[Marxism] Jim Higgins archive

Louis Proyect lnp3 at panix.com
Fri Jul 2 07:56:53 MDT 2004


Much to my delight, I have discovered that there is a Jim Higgins 
archive on marxists.org. It includes his book "More Years for the 
Locusts", a memoir of his years in the Trotskyist movement. I tried 
unsuccessfully to get my hands on this a few years ago and am ecstatic 
that it is now available.

--------------------------------------------------------------------------------

Jim Higgins
More Years for the Locust
Chapter 14

Speak one more time
About the joy of hoping for joy
So that at least some will ask:
What was that?
When will it come again?

--Erich Fried

In the early Christian church there was a continuing problem of Bishops 
who were surplus to requirement. They might be removed from office or 
even excommunicated by the Pope: nevertheless, through the mysterious 
ways of the apostolic succession dating back to St Peter, who laid on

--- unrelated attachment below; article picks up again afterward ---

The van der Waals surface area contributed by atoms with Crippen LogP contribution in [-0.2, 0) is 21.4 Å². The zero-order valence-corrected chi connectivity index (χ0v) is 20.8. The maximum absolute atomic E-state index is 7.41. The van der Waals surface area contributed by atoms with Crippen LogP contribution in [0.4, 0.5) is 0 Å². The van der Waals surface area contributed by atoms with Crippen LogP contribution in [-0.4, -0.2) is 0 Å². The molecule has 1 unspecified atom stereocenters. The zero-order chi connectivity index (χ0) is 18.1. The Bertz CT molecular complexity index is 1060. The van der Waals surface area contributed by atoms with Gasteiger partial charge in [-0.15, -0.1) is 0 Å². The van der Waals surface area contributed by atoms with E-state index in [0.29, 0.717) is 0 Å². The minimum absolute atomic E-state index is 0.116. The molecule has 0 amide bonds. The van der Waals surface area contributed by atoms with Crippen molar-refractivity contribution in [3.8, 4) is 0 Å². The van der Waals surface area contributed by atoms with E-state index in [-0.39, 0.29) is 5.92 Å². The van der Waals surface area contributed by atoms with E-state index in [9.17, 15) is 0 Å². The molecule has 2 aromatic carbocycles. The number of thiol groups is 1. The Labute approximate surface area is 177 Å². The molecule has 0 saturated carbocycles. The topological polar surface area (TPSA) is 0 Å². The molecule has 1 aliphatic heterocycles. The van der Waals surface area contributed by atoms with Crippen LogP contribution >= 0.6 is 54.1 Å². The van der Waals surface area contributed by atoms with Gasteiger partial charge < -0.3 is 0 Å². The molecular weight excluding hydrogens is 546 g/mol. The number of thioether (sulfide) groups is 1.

hands to create the first Bishop, they remained bishops with the power 
to lay on hands and create more bishops themselves. This caused a deal 
of anguish to various Popes who took the view that if they could make 
’em, they could break ’em. However, no less an authority than St 
Augustine proclaimed the continuing validity of orders once conferred. 
The result was an embarrassing surplus of redundant, incompetent or 
malfeasant Bishops, who wandered about behaving like princes of the 
church despite the fact that they had no See. They were known in the 
trade as Episcopi Vagantes (Vagrant Bishops). This obscure historical 
fact was little remarked on in church circles, but was noted by a 19th 
century Church of England parson, AH Mathew, who cunningly managed to 
get the Church of Utrecht to adopt him as their Bishop for Britain.

No sooner had the apostolic hands graced Mathew’s head than he was off 
forming his own church. There is nothing like a Bishop’s mitre and 
crozier to make a chap look posh and become the object of envious 
glances from other would-be Bishops. Where one man has ventured others 
will surely follow, if not always by the same route. JR Vilatte and 
Vernon Herford were made Bishops by the Nestorian Church of the Malabar